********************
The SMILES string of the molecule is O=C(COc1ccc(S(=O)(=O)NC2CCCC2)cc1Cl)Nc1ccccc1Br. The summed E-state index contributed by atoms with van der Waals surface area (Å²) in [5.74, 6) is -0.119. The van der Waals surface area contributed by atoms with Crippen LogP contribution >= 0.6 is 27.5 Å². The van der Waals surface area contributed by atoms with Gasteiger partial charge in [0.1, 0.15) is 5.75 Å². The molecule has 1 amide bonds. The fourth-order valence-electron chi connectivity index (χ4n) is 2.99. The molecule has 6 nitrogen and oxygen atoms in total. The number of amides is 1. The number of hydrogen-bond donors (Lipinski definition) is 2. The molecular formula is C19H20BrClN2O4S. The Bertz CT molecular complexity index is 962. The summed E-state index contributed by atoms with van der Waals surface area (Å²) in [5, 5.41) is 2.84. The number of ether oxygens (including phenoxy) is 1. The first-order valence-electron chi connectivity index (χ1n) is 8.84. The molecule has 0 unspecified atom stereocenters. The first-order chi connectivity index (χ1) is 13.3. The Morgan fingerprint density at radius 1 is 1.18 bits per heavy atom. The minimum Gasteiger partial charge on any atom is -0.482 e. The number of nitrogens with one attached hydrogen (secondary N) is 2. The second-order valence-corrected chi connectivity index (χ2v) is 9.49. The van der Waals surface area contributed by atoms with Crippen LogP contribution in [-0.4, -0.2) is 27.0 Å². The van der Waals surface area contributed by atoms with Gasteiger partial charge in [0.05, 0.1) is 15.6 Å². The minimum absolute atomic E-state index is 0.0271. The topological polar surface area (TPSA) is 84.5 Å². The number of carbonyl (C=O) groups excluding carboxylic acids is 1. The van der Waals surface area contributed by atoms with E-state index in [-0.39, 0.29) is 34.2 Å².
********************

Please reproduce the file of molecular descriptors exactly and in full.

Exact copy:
The SMILES string of the molecule is O=C(COc1ccc(S(=O)(=O)NC2CCCC2)cc1Cl)Nc1ccccc1Br. The summed E-state index contributed by atoms with van der Waals surface area (Å²) in [5.74, 6) is -0.119. The van der Waals surface area contributed by atoms with Crippen LogP contribution >= 0.6 is 27.5 Å². The van der Waals surface area contributed by atoms with Gasteiger partial charge in [0.1, 0.15) is 5.75 Å². The molecule has 1 amide bonds. The fourth-order valence-electron chi connectivity index (χ4n) is 2.99. The molecule has 6 nitrogen and oxygen atoms in total. The number of amides is 1. The number of hydrogen-bond donors (Lipinski definition) is 2. The molecular formula is C19H20BrClN2O4S. The Bertz CT molecular complexity index is 962. The summed E-state index contributed by atoms with van der Waals surface area (Å²) in [5, 5.41) is 2.84. The number of ether oxygens (including phenoxy) is 1. The first-order valence-electron chi connectivity index (χ1n) is 8.84. The molecule has 0 unspecified atom stereocenters. The first-order chi connectivity index (χ1) is 13.3. The Morgan fingerprint density at radius 1 is 1.18 bits per heavy atom. The minimum Gasteiger partial charge on any atom is -0.482 e. The number of nitrogens with one attached hydrogen (secondary N) is 2. The second-order valence-corrected chi connectivity index (χ2v) is 9.49. The van der Waals surface area contributed by atoms with Crippen LogP contribution in [-0.4, -0.2) is 27.0 Å². The van der Waals surface area contributed by atoms with Gasteiger partial charge in [0.05, 0.1) is 15.6 Å². The minimum absolute atomic E-state index is 0.0271. The topological polar surface area (TPSA) is 84.5 Å². The number of carbonyl (C=O) groups excluding carboxylic acids is 1. The van der Waals surface area contributed by atoms with E-state index in [-0.39, 0.29) is 34.2 Å².